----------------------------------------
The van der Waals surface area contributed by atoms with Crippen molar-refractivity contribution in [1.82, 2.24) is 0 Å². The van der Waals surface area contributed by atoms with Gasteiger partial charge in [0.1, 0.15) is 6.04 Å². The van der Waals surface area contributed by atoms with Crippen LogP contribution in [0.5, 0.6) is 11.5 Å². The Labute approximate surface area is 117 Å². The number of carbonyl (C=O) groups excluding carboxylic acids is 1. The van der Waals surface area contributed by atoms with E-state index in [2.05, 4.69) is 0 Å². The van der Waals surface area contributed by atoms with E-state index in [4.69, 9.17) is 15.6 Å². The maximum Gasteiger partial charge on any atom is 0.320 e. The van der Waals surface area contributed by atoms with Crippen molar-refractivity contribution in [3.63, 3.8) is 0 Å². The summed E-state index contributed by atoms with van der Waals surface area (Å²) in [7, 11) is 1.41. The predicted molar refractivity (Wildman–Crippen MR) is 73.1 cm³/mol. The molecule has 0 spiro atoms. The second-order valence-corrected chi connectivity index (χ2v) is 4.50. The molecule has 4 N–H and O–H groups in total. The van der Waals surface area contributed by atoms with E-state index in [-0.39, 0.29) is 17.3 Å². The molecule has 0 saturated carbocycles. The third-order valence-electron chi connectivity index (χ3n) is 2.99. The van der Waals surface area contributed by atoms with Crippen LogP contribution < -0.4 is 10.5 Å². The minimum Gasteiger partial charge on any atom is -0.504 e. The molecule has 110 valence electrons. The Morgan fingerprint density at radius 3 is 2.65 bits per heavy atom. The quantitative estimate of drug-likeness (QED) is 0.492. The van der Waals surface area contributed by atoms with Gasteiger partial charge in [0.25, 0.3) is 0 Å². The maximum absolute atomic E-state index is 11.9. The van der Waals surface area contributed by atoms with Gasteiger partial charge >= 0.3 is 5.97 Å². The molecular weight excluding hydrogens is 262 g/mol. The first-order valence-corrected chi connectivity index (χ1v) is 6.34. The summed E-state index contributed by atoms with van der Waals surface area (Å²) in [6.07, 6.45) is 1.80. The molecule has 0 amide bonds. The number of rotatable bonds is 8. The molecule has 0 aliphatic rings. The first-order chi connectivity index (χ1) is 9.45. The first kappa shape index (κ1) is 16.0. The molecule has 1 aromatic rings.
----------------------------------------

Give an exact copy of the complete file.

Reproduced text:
The van der Waals surface area contributed by atoms with Crippen molar-refractivity contribution in [1.82, 2.24) is 0 Å². The van der Waals surface area contributed by atoms with Gasteiger partial charge in [0.1, 0.15) is 6.04 Å². The van der Waals surface area contributed by atoms with Crippen LogP contribution in [0.5, 0.6) is 11.5 Å². The Labute approximate surface area is 117 Å². The number of carbonyl (C=O) groups excluding carboxylic acids is 1. The van der Waals surface area contributed by atoms with E-state index in [2.05, 4.69) is 0 Å². The van der Waals surface area contributed by atoms with E-state index in [4.69, 9.17) is 15.6 Å². The maximum Gasteiger partial charge on any atom is 0.320 e. The van der Waals surface area contributed by atoms with Crippen molar-refractivity contribution in [3.63, 3.8) is 0 Å². The summed E-state index contributed by atoms with van der Waals surface area (Å²) in [7, 11) is 1.41. The predicted molar refractivity (Wildman–Crippen MR) is 73.1 cm³/mol. The molecule has 0 spiro atoms. The second-order valence-corrected chi connectivity index (χ2v) is 4.50. The molecule has 4 N–H and O–H groups in total. The van der Waals surface area contributed by atoms with E-state index in [-0.39, 0.29) is 17.3 Å². The molecule has 0 saturated carbocycles. The third-order valence-electron chi connectivity index (χ3n) is 2.99. The van der Waals surface area contributed by atoms with Crippen LogP contribution < -0.4 is 10.5 Å². The minimum Gasteiger partial charge on any atom is -0.504 e. The molecule has 110 valence electrons. The Morgan fingerprint density at radius 3 is 2.65 bits per heavy atom. The quantitative estimate of drug-likeness (QED) is 0.492. The van der Waals surface area contributed by atoms with Gasteiger partial charge in [0.25, 0.3) is 0 Å². The maximum absolute atomic E-state index is 11.9. The van der Waals surface area contributed by atoms with Gasteiger partial charge >= 0.3 is 5.97 Å². The molecular weight excluding hydrogens is 262 g/mol. The first-order valence-corrected chi connectivity index (χ1v) is 6.34. The summed E-state index contributed by atoms with van der Waals surface area (Å²) in [6.07, 6.45) is 1.80. The molecule has 0 amide bonds. The number of rotatable bonds is 8. The molecule has 0 aliphatic rings. The first-order chi connectivity index (χ1) is 9.45. The first kappa shape index (κ1) is 16.0. The molecule has 1 aromatic rings.